fluid mechanics

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fluid mechanics,

branch of mechanicsmechanics,
branch of physics concerned with motion and the forces that tend to cause it; it includes study of the mechanical properties of matter, such as density, elasticity, and viscosity.
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 dealing with the properties and behavior of fluids, i.e., liquids and gases. Because of their ability to flow, liquids and gases have many properties in common not shared by solids. The special study of fluids in motion, or fluid dynamics, makes up the larger part of fluid mechanics. Branches of fluid dynamics include hydrodynamics (study of liquids in motion) and aerodynamics (study of gases in motion). Hydrodynamics is often used synonymously with fluid dynamics, since most of the results from the study of liquids also apply to gases. A plasmaplasma,
in physics, fully ionized gas of low density, containing approximately equal numbers of positive and negative ions (see electron and ion). It is electrically conductive and is affected by magnetic fields.
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 is also a fluid (see states of matterstates of matter,
forms of matter differing in several properties because of differences in the motions and forces of the molecules (or atoms, ions, or elementary particles) of which they are composed.
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) and can be described by many of the principles of fluid mechanics, but its electromagnetic properties must also be taken into account. The study of plasmas in motion is known as magnetohydrodynamicsmagnetohydrodynamics
, study of the motions of electrically conducting fluids and their interactions with magnetic fields. The principles of magnetohydrodynamics are of particular importance in plasma physics. See nuclear energy.
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 and includes principles from several fields.

Fluid mechanics

The engineering science concerned with the relation between the forces acting on fluids (liquids and gases) and their motions, and with the forces caused by fluids on their surroundings. It is distinct from solid mechanics by virtue of the different responses of fluids and solids to applied forces. In an ideal elastic solid, the deflection or deformation is proportional to the applied stress, whereas a fluid cannot support an applied shear stress unless it is in motion. In most fluids, called simple or newtonian fluids, it is the rate of deformation of the fluid, as opposed to the amount of deformation in a solid, that is proportional to the applied stress. See Fluid flow, Newtonian fluid

Many substances of everyday experience and of engineering importance are found naturally in the fluid state. These include water (liquid and vapor), air (gaseous and liquid), as well as other liquids and gases of natural and industrial importance. The most common fluids are newtonian under most flow conditions.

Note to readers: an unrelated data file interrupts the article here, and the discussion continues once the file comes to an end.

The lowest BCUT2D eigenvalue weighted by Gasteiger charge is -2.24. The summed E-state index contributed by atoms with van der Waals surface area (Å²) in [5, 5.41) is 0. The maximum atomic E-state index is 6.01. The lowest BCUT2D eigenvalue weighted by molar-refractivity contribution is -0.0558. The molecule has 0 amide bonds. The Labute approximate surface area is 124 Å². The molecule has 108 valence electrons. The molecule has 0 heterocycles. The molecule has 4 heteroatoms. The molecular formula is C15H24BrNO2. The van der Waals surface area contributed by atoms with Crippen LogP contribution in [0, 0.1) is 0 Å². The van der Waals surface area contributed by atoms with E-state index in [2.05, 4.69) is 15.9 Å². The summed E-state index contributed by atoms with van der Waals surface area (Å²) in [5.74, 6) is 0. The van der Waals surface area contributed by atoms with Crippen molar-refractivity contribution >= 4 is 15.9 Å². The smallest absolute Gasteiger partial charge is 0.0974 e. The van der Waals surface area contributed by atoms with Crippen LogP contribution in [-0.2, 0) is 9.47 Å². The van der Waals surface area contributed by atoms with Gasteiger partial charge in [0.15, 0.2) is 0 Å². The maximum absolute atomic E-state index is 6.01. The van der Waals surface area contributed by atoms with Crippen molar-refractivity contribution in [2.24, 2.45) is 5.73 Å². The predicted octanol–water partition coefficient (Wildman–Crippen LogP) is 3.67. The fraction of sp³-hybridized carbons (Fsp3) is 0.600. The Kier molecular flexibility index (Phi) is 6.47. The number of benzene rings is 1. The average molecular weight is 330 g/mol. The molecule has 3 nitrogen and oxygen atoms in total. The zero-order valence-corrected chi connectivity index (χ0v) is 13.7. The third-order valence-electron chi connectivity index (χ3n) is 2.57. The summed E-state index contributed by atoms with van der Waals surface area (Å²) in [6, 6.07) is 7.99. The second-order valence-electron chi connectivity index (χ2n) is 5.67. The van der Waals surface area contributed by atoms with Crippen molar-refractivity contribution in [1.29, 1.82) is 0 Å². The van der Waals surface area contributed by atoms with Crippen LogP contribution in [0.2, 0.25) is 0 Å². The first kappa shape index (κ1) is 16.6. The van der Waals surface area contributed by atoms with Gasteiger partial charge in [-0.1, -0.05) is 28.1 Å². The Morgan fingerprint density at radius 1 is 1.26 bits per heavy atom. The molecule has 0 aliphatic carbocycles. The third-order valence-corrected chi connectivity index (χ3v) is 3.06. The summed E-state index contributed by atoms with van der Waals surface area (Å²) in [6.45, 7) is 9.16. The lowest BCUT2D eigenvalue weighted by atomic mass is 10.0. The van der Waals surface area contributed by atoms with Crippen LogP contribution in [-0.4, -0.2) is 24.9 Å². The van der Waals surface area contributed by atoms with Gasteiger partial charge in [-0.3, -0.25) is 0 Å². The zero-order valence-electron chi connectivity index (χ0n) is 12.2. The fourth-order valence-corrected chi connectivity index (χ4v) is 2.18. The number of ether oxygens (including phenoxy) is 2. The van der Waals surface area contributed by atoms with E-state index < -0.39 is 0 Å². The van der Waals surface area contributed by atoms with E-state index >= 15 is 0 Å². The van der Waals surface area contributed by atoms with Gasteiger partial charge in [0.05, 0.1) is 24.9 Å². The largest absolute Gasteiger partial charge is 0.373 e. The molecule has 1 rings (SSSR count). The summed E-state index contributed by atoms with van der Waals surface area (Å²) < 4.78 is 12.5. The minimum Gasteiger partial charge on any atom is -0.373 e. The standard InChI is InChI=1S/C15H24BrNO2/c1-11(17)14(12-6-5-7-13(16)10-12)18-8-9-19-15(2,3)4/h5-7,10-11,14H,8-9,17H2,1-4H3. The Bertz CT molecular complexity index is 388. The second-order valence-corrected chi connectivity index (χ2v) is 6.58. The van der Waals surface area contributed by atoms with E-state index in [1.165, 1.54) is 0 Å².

Fluid mechanics treats the fluid as a continuum, ignoring the fact that it actually consists of individual molecules that may be, in the case of gases, widely spaced compared to molecular dimensions. Nevertheless, the continuum assumption is valid for almost all applications down to the size of bacteria. An exception occurs with gases at very low densities, such as exist in the uppermost regions of the atmosphere. At extremely high altitudes the mean free paths of air molecules—that is, the distances they travel between collisions in random thermal motion—can become as large, or even larger than, the dimensions of a space vehicle, making the assumption of a continuum invalid. See Rarefied gas flow

Fluid mechanics is of fundamental importance to a number of disciplines, including aerospace, chemical, civil, environmental, mechanical, and ocean engineering, as well as to climatology, geology, meteorology, and oceanography. Applications in these fields include, but are not limited to, the study of fluid forces acting on vehicles; flows in natural rivers and artificial channels and the flow of ground water; the dispersion of pollutants in the atmosphere, lakes, rivers, and oceans; the flows in the circulatory and pulmonary systems of humans and animals; the flows in pipelines that carry crude oil and natural gas over many hundreds, or even thousands, of miles from the petroleum fields of their origin to deep-water ports or refineries; the flow of molten plastics or metals filling molds in the manufacture of numerous solid parts; the flow in pumps for water distribution systems; and both hydraulic and gas turbines for power generation and propulsion. Fluid mechanics forms the basis for much of chemistry and physics, and is sometimes applied to such apparently remote fields as cosmology. The fluid mechanical behavior of gases and liquids plays an important role in the dispersion of dissolved or entrained substances. See Aerodynamic force, Aerodynamics, Hydrodynamics

fluid mechanics

[¦flü·əd mə′kan·iks]
(mechanics)
The science concerned with fluids, either at rest or in motion, and dealing with pressures, velocities, and accelerations in the fluid, including fluid deformation and compression or expansion.